Abbey church

After spending Saturday with a friend in central Massachusetts, I stopped on my way home at Saint Joseph’s Abbey, a Trappist monastery in Spencer.

Abbey church

Decades ago, I’d visited Saint Joseph’s as an exhausted graduate student at Boston College. The campus ministry program there had advertised a silent weekend retreat at Mary House, a retreat center right next door to the Abbey, and I jumped at the opportunity to take a weekend away from my life as a frazzled grad student juggling teaching with my own studies.

Cross and cloud

Several campus ministers ferried me and a group of undergraduates–I was relieved that none of them were my own students–to the Mary House, where they provided an abundant supply of food and gave us the freedom to spend the weekend however we wanted. We came together for meals, which we ate in silence while one person read to the rest of us, a monastic practice known as “refectory reading.” Apart from meals, we were free to come and go as we pleased, either staying close to the Mary House or venturing over to the monastery grounds.

Grass and sky

I don’t remember much from that decades-ago visit to Saint Joseph’s Abbey, but I do remember how lovely the grounds were. I spent one day walking the grounds with its rolling hills, beaver ponds, and wild turkeys, and the beauty of the landscape seemed to reflect the tranquility of the monks’ practice.

Cross and clouds

I also spent a lot of time on that retreat tucked away in visitors’ chapel, which was (and is) tiny, dark, and cavernously quiet, like the bottom of a deep well. If you visited the chapel during one of the regularly-scheduled prayer times, you could hear but not see the monks reciting the Office from their choir stalls, which were contiguous to but visually hidden from the chapel pews: no peeking.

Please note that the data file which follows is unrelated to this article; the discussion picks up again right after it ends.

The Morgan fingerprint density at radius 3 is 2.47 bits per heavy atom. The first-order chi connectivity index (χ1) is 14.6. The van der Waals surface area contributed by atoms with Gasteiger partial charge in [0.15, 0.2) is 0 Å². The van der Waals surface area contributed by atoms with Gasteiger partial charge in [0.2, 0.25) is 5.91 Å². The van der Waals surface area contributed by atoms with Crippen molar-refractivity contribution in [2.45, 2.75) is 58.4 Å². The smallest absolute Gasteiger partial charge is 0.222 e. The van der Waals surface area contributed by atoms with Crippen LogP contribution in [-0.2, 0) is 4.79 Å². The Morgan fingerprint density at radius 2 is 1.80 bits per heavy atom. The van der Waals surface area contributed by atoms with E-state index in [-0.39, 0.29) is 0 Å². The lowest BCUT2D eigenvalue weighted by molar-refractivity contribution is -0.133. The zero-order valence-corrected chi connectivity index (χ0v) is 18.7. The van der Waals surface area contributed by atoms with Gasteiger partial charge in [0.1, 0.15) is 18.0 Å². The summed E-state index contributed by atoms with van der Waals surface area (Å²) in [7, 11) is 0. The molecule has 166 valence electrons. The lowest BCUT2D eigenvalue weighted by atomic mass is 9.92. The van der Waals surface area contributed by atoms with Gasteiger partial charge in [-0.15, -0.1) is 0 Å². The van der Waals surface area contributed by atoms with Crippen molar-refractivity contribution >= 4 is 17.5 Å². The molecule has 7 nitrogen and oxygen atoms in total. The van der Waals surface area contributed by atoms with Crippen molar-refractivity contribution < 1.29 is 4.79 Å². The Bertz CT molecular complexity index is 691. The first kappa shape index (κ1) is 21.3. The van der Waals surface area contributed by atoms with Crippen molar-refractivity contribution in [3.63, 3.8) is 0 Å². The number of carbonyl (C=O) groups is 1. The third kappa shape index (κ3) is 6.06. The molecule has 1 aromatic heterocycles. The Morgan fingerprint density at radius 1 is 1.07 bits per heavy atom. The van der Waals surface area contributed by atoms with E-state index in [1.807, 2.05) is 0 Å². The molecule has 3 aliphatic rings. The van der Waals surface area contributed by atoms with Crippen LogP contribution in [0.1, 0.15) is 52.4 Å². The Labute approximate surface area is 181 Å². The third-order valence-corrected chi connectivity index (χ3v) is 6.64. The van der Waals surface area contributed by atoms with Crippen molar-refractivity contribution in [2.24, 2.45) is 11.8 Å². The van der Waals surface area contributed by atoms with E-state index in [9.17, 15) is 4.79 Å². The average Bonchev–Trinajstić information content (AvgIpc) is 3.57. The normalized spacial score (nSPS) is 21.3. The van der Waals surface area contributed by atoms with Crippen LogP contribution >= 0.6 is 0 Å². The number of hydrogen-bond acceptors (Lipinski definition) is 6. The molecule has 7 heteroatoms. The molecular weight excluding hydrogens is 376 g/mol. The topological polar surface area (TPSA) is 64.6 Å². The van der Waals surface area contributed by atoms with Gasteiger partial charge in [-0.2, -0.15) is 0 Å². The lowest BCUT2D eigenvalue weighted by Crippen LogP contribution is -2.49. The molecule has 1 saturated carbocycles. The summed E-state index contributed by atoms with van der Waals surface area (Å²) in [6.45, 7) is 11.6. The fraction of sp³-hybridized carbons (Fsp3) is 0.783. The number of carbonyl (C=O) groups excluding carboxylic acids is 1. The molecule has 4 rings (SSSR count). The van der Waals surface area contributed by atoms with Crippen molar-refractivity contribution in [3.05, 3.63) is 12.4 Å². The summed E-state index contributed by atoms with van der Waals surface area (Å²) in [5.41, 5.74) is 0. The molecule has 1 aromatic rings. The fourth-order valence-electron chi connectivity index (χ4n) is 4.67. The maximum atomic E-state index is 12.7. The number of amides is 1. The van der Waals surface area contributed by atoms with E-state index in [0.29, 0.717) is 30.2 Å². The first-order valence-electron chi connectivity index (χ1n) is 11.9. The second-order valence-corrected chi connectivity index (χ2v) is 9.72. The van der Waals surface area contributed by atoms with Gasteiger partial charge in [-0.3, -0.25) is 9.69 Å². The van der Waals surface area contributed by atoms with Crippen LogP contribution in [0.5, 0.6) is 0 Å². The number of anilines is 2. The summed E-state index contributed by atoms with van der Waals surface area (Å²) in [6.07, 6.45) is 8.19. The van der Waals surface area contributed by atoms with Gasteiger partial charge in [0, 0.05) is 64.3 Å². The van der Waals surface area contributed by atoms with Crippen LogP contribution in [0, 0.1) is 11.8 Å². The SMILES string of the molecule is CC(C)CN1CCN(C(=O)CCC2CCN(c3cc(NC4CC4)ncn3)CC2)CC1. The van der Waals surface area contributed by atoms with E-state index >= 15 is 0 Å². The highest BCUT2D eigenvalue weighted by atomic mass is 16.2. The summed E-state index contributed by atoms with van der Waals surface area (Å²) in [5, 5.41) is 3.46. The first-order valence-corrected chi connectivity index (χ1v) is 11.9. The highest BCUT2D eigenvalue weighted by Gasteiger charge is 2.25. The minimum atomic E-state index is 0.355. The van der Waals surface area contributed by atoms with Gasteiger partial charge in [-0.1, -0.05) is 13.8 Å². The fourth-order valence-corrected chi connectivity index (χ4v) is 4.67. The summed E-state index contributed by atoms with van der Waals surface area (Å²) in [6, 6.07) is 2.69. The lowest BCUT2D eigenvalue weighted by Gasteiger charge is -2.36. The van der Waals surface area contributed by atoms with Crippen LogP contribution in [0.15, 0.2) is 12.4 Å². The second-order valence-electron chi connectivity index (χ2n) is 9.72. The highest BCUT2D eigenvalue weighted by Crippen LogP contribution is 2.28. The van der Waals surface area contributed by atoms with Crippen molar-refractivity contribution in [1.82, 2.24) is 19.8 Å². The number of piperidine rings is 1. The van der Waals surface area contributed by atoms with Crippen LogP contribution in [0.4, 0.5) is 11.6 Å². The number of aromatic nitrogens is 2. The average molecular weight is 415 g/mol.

Visitors' chapel

Since I hadn’t come to Saint Joseph’s to peer at monks, I’d intentionally visit the chapel during off times, when I knew no one else would be there. To me, the draw of the place wasn’t the presence of mysterious monks: I’d read enough Thomas Merton to imagine what the life of a monastic was like. Instead, I went to the chapel to drink in the silence left behind after the monks had gone. As an inactive Catholic who had practiced Zen meditation for years, I craved the deep steep of silence the Abbey church provided, its stone walls almost oozing with prayer.

View from under a maple

Yesterday as I drove the winding road to the Abbey church, its stones unchanged over the several decades since I had last been there, my heart was heavy with the news of the world: white supremacists marching in Charlottesville, the Denier in Chief sowing discord from the White House, and the threat of nuclear annihilation looming everywhere. How can you retreat to a silo of silence when the the world is on fire? Or, better yet, how can you not seek spiritual solace then?

The visitors’ chapel was just as tiny and dark as I’d remembered, and the silence was just as profound. After briefly praying in the shadow of an altar illuminated by a stained glass image of Mary and the infant Jesus, I went back outside to admire the monastery fields bathed in the long-angled light of late afternoon.

Monk walking with trees and geese

And that is when I saw him: a lone, white-robed monk walking down a quiet road through a grass-green field. In the distance, a flock of geese moved through the grass, either grazing or floating in an invisible pond hidden behind the crest of those rolling hills. The monk walked slowly, deliberately, neither hurrying nor dawdling, and he stopped briefly to look at the same geese I was watching. Surely the scene was just as idyllic and lovely from his perspective as it was from mine.

The world is on fire, and everywhere people are consumed in the flames of anger, fear, and bigotry. Where can you find the still, small voice who wants nothing more than to help this suffering world?